On the 13 August I wrote a long letter to Doct. Franklin in which I gave him a full account of the proceedings in the case of Longchamps. Matters still remain in the same situation, and I am apprehensive that the bill which I mentioned to be before the legislature has not been passed, as that Assembly was suddenly broke up on Tuesday last by the secession of 19 Members on Account of an Alteration that was about to be made in the test laws.

I have not yet heard whether Mr. Jay will accept the office of Secretary for foreign Affairs, though I have some faint hopes that he will. Mr. L[aurens] arrived in town some weeks ago. I am told that he was hurt at not being received with the same demonstrations of Joy and marks of Attention as were shown to the Marquis de la Fayette who arrived some days before him. He proposes to wait the Meeting of Congress as he has some communications to make respecting their affairs in Europe.

I find that Spain is still bent on obtaining the exclusive navigation of the Mississippi. Rendon shewed me this morning a letter from Galvez the Minister for the American department wherein he desires him to inform Congress that the intercourse with New Orleans and with Havannah is shut until the boundaries between the U.S. and S. are settled and that the court cannot admit that England had a right to settle the boundaries with U.S. in that Country which Spain had conquered in 1782 before the provisional treaty.

Please to make my Compliments to your Collegues. Mrs. T. joins in respects to you and your daughter. With great respect I am Dr Sr. Yours,

Chas. Thomson

RC (DLC). Enclosure (DLC): Tr of Frederick Haldimand to Henry Knox, 13 July 1784. There are also the following in DLC: TJ Papers, 11: 1766–7, which, like the enclosure, are in Thomson’s hand: Clinton to Haldimand, 19 Mch. 1784, and Haldimand to Clinton, 10 May 1784; see also Gerry to TJ, 24 Aug. 1784.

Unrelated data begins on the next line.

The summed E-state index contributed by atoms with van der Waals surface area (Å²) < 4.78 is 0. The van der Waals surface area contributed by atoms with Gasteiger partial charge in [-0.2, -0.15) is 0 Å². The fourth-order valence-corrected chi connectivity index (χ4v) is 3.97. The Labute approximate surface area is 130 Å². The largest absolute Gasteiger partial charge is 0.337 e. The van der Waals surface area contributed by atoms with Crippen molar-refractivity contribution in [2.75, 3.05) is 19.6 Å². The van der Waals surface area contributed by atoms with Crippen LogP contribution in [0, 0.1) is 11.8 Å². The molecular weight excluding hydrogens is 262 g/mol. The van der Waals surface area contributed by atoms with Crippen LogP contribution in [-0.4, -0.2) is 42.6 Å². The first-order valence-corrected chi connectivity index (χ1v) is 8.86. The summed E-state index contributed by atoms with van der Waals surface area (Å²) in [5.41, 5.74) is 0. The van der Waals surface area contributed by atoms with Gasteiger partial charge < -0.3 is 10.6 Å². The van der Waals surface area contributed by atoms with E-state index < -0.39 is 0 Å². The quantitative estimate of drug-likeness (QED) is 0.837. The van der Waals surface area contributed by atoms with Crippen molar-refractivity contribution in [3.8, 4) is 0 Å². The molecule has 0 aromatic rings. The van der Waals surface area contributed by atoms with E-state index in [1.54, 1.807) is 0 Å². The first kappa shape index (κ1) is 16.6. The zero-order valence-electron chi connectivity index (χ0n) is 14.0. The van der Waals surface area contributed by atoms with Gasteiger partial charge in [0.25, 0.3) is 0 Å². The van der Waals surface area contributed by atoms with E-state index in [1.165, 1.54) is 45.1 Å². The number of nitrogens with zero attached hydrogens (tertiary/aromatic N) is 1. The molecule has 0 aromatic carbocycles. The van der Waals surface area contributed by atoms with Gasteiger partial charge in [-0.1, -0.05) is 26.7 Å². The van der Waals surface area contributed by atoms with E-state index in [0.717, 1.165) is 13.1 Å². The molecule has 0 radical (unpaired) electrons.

The Letter from Galvez, dated 26 June 1784, was transmitted to the president of Congress through Marbois on 16 Nov. 1784 by Francisco Rendon, who, according to Samuel Hardy’s report to Gov. Patrick Henry on 5 Dec. 1784, “is said to be invested with some public appointment from the Court of Madrid, but who as yet has produced no credentials” (Burnett, Letters of Members description begins Edmund C. Burnett, ed., Letters of Members of the Continental Congress description ends , vii, No. 720). The letters of Marbois, Rendon, and Galvez are printed in JCC description begins Journals of the Continental Congress, 1774–1789, ed. W. C. Ford and others, Washington, 1904–1937 description ends , xxvii, 688–90. Thomson evidently tried to minimize the effect in Europe of the failure of the Committee of the States, but John Sullivan, writing to John Adams, was more outspoken: “The Committee of Congress broke up in a most extraordinary manner and (as this goes by a safe hand) I will add that it is much to the dishonor of the states. The locus in quo became a serious question between the Southern and Northern members, and they therefore seperated” (Sullivan to Adams, 22 Nov. 1784; MHi; AMT).